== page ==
By BARRY HATTON
LISBON, Portugal (AP) â¿¿ Portugal's bailout lenders have agreed to ease its debt-reduction targets amid deteriorating economic prospects, the finance minister said Friday, warning that fully restoring the country's financial health will take decades and "the efforts of a generation."
Finance Minister Vitor Gaspar's assessment of Portugal's record under a bailout program that has locked it into harsh austerity measures and wrenching economic reforms produced some grim numbers for what is one of the eurozone's feeblest economies.
The Portuguese economy contracted 3.2 percent last year and is forecast to shrink 2.3 percent in 2013 for a third straight year of recession, Gaspar said. The unemployment rate, currently at a record 17.2 percent, is forecast to climb to 18.5 percent in 2014, he said.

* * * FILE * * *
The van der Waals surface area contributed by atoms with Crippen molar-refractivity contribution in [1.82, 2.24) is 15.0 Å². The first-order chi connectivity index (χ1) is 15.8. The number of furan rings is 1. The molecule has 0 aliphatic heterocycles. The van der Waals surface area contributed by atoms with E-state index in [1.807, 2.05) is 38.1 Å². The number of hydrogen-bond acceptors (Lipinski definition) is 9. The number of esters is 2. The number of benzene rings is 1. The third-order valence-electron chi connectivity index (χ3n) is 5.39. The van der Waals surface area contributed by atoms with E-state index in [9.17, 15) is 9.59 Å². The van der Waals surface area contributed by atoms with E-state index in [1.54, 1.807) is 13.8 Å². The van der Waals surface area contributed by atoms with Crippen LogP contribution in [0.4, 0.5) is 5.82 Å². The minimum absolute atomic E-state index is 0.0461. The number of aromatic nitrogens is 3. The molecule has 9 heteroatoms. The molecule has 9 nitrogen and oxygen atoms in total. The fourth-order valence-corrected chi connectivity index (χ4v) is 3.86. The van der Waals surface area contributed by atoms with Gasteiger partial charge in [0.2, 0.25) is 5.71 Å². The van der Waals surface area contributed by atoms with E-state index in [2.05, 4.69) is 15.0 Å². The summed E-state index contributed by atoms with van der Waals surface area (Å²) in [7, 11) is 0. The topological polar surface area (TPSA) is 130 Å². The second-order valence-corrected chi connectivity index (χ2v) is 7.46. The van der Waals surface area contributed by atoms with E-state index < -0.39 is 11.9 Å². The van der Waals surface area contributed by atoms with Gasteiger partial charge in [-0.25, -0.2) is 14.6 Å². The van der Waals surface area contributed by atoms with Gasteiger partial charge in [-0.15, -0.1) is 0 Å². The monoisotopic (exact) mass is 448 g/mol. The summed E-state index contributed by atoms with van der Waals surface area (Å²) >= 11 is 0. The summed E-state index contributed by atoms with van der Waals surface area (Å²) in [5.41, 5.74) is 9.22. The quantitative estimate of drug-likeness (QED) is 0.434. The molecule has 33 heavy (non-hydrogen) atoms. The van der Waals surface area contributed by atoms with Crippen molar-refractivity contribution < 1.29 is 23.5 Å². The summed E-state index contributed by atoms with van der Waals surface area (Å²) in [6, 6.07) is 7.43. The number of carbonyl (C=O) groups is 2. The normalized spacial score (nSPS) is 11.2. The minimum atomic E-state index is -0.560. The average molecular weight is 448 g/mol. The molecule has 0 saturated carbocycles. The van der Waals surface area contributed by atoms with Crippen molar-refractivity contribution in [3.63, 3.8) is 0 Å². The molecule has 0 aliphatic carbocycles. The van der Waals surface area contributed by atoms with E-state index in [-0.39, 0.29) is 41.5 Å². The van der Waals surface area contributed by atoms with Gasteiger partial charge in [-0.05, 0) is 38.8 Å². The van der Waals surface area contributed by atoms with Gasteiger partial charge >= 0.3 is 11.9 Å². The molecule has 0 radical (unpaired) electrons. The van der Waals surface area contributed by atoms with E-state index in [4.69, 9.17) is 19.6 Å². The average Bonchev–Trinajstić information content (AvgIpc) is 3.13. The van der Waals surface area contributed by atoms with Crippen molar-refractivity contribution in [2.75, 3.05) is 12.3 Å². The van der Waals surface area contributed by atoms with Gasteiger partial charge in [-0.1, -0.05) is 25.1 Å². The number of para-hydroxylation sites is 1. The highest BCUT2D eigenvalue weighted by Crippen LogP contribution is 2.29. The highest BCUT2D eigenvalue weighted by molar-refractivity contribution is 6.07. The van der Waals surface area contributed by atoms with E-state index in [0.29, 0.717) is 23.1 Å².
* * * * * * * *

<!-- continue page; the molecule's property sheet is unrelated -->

"We're in a very deep recession," Gaspar told a news conference. "We're enduring levels of unemployment that have never been seen in our country."
The numbers were the latest in a series of negative revisions as Portugal's economic outlook has progressively worsened and public hardship has deepened. The steep downturn has brought calls from business leaders, trade unions and opposition parties for the government to shift its efforts away from spending cuts and towards encouraging growth.
But Gaspar insisted Portugal is on the right path and will stick with austerity. The sacrifices will start paying off in 2014, when the economy is predicted to grow 0.6 percent, he said.
Portugal needed a â¿¬78 billion ($101 billion) rescue in May 2011 when investors, worried by its high debts and meager growth, stopped lending it money.
The bailout lenders â¿¿ the International Monetary Fund, the European Central Bank and the European Commission â¿¿ agreed to grant Portugal an extra year, until 2015, to get its budget deficit below 3 percent after a review of how the country is progressing, Gaspar said. The lenders concluded that Portugal is abiding by its commitments under the bailout program and are releasing the latest batch of â¿¬2 billion, he said.